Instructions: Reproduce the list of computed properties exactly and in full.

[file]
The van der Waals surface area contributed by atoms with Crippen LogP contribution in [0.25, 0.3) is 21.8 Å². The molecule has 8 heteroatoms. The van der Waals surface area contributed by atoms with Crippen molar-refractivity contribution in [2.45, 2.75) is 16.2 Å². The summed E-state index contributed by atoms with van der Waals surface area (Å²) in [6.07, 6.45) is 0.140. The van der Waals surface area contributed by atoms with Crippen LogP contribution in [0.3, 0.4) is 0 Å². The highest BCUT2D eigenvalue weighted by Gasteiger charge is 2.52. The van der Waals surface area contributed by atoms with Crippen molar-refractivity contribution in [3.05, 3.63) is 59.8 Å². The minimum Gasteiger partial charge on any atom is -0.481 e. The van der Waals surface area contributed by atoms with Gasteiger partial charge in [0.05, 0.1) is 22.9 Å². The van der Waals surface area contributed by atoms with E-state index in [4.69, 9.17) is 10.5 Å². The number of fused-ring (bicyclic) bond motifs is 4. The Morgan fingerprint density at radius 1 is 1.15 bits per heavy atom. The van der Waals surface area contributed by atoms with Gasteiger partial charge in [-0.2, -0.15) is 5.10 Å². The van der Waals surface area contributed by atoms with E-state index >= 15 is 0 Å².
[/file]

The van der Waals surface area contributed by atoms with Crippen LogP contribution in [0.25, 0.3) is 21.8 Å². The molecule has 8 heteroatoms. The van der Waals surface area contributed by atoms with Crippen molar-refractivity contribution in [2.45, 2.75) is 16.2 Å². The summed E-state index contributed by atoms with van der Waals surface area (Å²) in [6.07, 6.45) is 0.140. The van der Waals surface area contributed by atoms with Crippen LogP contribution in [0.3, 0.4) is 0 Å². The highest BCUT2D eigenvalue weighted by Gasteiger charge is 2.52. The van der Waals surface area contributed by atoms with Crippen molar-refractivity contribution in [3.05, 3.63) is 59.8 Å². The minimum Gasteiger partial charge on any atom is -0.481 e. The van der Waals surface area contributed by atoms with Gasteiger partial charge in [0.05, 0.1) is 22.9 Å². The van der Waals surface area contributed by atoms with E-state index in [4.69, 9.17) is 10.5 Å². The number of fused-ring (bicyclic) bond motifs is 4. The Morgan fingerprint density at radius 1 is 1.15 bits per heavy atom. The van der Waals surface area contributed by atoms with Gasteiger partial charge in [-0.2, -0.15) is 5.10 Å². The van der Waals surface area contributed by atoms with E-state index >= 15 is 0 Å².